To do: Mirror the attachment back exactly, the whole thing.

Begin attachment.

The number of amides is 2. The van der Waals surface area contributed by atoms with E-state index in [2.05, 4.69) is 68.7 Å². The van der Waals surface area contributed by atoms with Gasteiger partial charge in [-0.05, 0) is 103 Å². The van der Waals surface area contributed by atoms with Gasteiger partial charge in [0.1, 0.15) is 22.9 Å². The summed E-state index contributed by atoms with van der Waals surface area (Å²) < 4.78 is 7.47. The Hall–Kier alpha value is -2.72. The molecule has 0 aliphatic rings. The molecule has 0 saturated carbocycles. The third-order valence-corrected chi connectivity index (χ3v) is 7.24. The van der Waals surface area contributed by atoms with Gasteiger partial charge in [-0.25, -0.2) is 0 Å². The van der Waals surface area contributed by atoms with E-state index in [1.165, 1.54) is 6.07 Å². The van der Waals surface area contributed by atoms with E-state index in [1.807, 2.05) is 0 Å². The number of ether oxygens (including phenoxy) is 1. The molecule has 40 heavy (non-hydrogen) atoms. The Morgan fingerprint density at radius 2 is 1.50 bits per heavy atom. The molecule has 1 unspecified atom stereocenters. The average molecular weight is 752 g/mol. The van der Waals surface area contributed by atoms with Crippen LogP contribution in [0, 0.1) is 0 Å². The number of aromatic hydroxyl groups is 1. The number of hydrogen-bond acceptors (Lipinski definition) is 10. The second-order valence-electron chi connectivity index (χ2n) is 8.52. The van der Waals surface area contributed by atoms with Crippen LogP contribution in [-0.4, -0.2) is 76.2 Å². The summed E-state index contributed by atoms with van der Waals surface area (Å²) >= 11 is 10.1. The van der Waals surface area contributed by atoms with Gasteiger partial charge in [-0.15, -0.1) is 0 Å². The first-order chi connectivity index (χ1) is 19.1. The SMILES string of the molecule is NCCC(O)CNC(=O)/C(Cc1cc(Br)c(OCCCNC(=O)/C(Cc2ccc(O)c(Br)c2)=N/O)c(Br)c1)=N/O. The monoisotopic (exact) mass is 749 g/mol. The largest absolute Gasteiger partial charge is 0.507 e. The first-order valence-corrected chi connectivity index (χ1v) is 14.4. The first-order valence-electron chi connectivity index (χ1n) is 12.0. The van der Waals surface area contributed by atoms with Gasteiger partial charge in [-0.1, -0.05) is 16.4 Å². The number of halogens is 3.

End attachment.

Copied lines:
The number of amides is 2. The van der Waals surface area contributed by atoms with E-state index in [2.05, 4.69) is 68.7 Å². The van der Waals surface area contributed by atoms with Gasteiger partial charge in [-0.05, 0) is 103 Å². The van der Waals surface area contributed by atoms with Gasteiger partial charge in [0.1, 0.15) is 22.9 Å². The summed E-state index contributed by atoms with van der Waals surface area (Å²) < 4.78 is 7.47. The Hall–Kier alpha value is -2.72. The molecule has 0 aliphatic rings. The molecule has 0 saturated carbocycles. The third-order valence-corrected chi connectivity index (χ3v) is 7.24. The van der Waals surface area contributed by atoms with Gasteiger partial charge in [-0.25, -0.2) is 0 Å². The van der Waals surface area contributed by atoms with E-state index in [1.165, 1.54) is 6.07 Å². The van der Waals surface area contributed by atoms with E-state index in [1.807, 2.05) is 0 Å². The number of ether oxygens (including phenoxy) is 1. The molecule has 40 heavy (non-hydrogen) atoms. The Morgan fingerprint density at radius 2 is 1.50 bits per heavy atom. The molecule has 1 unspecified atom stereocenters. The average molecular weight is 752 g/mol. The van der Waals surface area contributed by atoms with Crippen LogP contribution in [0, 0.1) is 0 Å². The number of aromatic hydroxyl groups is 1. The number of hydrogen-bond acceptors (Lipinski definition) is 10. The second-order valence-electron chi connectivity index (χ2n) is 8.52. The van der Waals surface area contributed by atoms with Crippen LogP contribution in [-0.4, -0.2) is 76.2 Å². The summed E-state index contributed by atoms with van der Waals surface area (Å²) >= 11 is 10.1. The van der Waals surface area contributed by atoms with Gasteiger partial charge in [-0.15, -0.1) is 0 Å². The first-order chi connectivity index (χ1) is 19.1. The SMILES string of the molecule is NCCC(O)CNC(=O)/C(Cc1cc(Br)c(OCCCNC(=O)/C(Cc2ccc(O)c(Br)c2)=N/O)c(Br)c1)=N/O. The monoisotopic (exact) mass is 749 g/mol. The largest absolute Gasteiger partial charge is 0.507 e. The first-order valence-corrected chi connectivity index (χ1v) is 14.4. The first-order valence-electron chi connectivity index (χ1n) is 12.0. The van der Waals surface area contributed by atoms with Gasteiger partial charge in [-0.1, -0.05) is 16.4 Å². The number of halogens is 3.